GE and First Solar announced yesterday a multi layered transaction that sees the two giants collaborate in the space of thin film solar cells and modules.
The transaction between the American firms is relevant to South Africa as both firms are circling the massive development of renewable energy market in the southern tip of the African continent.
The pillar of the transaction sees First Solar acquiring GE’s global cadmium telluride (CdTe) solar intellectual property portfolio. The firms said the transaction sets a course for significant advancement of photovoltaic (PV) thin-film solar technology. GE received 1.75 million shares of First Solar common stock as part of this transaction. GE has agreed to retain the shares for at least three years.
The firms said the combination of the two companies’ complementary technologies and First Solar’s existing manufacturing capabilities are expected to accelerate the development of cadmium telluride (CdTe) solar module performance and improve efficiency at manufacturing scale. In addition, GE Global Research and First Solar R&D will collaborate on future technology development to further advance CdTe solar technology.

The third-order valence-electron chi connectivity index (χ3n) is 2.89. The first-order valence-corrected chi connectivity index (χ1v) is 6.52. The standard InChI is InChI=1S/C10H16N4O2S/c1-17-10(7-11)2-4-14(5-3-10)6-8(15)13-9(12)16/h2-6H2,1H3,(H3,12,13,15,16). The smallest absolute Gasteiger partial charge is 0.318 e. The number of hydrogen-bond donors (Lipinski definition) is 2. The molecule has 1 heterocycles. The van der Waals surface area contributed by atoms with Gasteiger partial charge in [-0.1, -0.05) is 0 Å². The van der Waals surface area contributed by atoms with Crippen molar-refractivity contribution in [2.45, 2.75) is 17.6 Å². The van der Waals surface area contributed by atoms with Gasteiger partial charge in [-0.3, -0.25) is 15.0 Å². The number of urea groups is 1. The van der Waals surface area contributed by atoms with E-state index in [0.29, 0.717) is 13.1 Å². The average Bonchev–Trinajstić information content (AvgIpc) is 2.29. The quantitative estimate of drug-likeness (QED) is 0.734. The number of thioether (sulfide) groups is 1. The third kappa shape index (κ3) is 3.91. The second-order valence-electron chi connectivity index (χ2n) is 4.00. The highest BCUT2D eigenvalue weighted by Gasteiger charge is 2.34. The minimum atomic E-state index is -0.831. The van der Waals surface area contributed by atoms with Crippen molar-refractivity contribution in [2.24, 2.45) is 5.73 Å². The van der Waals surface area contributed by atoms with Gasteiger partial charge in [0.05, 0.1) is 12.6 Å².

GE, which has 34GW of renewable energy installed globally, will enhance its presence in solar through access to purchasing and branding First Solar’s modules for future global GE deployments, in addition to its investment in inverters, controls, balance of plant and ownership of utility scale systems.
Additionally, GE and First Solar have formed a commercial relationship around solar inverter technology. First Solar will continue to purchase inverters from GE Energy Management for use in First Solar’s global solar deployments to optimize electrical balance of plant. By combining complementary technologies, the collaboration is expected to lead to an improvement in solar grid integration, more competitive cost structures and a roadmap for combined electrical equipment.
“We are creating an exciting synergy with this deal,” said Jim Hughes, First Solar’s Chief Executive Officer. “The addition of GE’s PV thin film technology and R&D resources will advance our technology roadmap, while realizing cost reduction in our manufacturing process.”
“To lead in today’s solar industry, you must have the most competitive technology at the most competitive cost position,” said Anne McEntee, president and CEO of GE’s renewable energy business. “We’re excited to partner with First Solar to accelerate innovation and bring our complementary technology and R&D to market faster through its manufacturing capabilities.”
First Solar’s existing manufacturing sites will be used to further advance CdTe technology and achieve an increasingly competitive cost position. GE has decided to discontinue the build-out of its Aurora, Colorado, solar manufacturing facility.